Showa Denko and Seagate to Jointly Develop HAMR-Based HD Media


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Showa Denko K.K. and Seagate Singapore International Headquarters Pte. Ltd. (Seagate) have agreed to jointly develop next-generation hard disk (HD) media compatible with Heat-Assisted Magnetic Recording (HAMR*), a next-generation recording technology for hard disk drives (HDDs). 

As technology compatible with HAMR, Showa Denko recently developed a new FePt-based magnetic material, enabling mass production of HAMR-based HD media while realizing the ultra-high ordering temperature of the FePt material, which was considered difficult to achieve with conventional HD media. 

Seagate has been a leader in the HDD industry, and in the development of HAMR-based HDDs, for years. Based on the development agreement the companies have entered into, Seagate will evaluate the FePt-based magnetic material developed by SDK as well as new material to be jointly developed in the future. This alliance is expected to further accelerate the development speed of HAMR-related technologies for both companies.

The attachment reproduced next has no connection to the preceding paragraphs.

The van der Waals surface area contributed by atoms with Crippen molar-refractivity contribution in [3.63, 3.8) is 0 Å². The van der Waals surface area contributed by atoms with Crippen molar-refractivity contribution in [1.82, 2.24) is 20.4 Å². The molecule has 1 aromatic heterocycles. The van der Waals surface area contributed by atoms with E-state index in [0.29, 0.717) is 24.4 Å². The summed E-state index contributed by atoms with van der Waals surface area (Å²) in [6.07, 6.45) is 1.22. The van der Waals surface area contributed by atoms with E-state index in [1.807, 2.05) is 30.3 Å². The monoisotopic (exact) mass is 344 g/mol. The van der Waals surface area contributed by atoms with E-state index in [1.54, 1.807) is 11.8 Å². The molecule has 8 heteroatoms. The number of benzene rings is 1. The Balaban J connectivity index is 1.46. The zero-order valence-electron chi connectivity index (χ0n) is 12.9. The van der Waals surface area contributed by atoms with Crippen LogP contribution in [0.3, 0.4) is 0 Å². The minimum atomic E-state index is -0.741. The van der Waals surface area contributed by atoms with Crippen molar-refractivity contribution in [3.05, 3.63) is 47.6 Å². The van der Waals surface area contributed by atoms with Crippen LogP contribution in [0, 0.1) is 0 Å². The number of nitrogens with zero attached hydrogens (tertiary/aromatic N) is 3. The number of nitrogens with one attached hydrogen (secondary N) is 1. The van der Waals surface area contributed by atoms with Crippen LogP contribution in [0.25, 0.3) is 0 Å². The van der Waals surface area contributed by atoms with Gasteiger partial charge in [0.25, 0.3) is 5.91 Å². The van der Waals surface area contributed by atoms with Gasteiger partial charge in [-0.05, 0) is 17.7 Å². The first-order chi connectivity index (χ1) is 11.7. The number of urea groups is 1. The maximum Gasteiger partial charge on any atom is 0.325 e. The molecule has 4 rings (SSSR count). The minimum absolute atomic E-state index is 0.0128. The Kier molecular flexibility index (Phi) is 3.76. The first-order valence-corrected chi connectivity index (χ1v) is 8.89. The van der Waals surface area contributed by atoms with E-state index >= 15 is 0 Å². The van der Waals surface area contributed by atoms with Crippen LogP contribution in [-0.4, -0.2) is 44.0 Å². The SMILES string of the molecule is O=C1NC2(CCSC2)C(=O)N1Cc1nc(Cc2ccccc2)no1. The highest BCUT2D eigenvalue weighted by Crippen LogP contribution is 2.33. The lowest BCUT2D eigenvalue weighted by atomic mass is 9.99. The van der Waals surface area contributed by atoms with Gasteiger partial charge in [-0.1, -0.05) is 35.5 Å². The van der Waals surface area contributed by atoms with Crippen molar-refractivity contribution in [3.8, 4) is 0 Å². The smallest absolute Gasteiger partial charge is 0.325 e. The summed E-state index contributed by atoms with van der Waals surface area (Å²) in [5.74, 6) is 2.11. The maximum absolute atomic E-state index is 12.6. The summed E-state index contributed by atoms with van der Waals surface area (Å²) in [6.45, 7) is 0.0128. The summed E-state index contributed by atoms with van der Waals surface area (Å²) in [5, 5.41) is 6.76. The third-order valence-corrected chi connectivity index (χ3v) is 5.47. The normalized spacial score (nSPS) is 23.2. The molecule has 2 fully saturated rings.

With the launch of 5th generation mobile communications (5G) services, spread of the Internet of Things (IoT), penetration of telework, and progress and expansion of digital transformation, the amount of newly generated data is expected to increase dramatically in the near future. It is, therefore, more urgent than ever for centres storing this data to increase capacity per HDD unit as well. 

Showa Denko Group's Vision is to make itself a KOSEIHA Company (a group of KOSEIHA Businesses that can maintain profitability and stability at high levels over a long period). Our HD media business is one such core KOSEIHA Business. As the world's largest manufacturer of HD media, SDK will be first to market with industry-leading products supporting next-generation recording technologies such as HAMR and MAMR (microwave-assisted magnetic recording), contributing to higher HDD storage capacities, guided by our motto, "Best in Class."

*HAMR (Heat-Assisted Magnetic Recording) is a technology for increasing the density of HD media by heating the disk material locally while recording, resolving the 'trilemma of magnetic recording': the simultaneous realization of fine magnetic particles, thermal fluctuation resistance, and ease of magnetization. Maximum storage density with conventional magnetic HD media peaks at 1.14 Tb/in2, while theoretical storage density with HAMR technology is 5 to 6 Tb/in2, as the theoretical possibility of 3.5" HDD media with a storage density of 70 to 80 Tb becomes reality.

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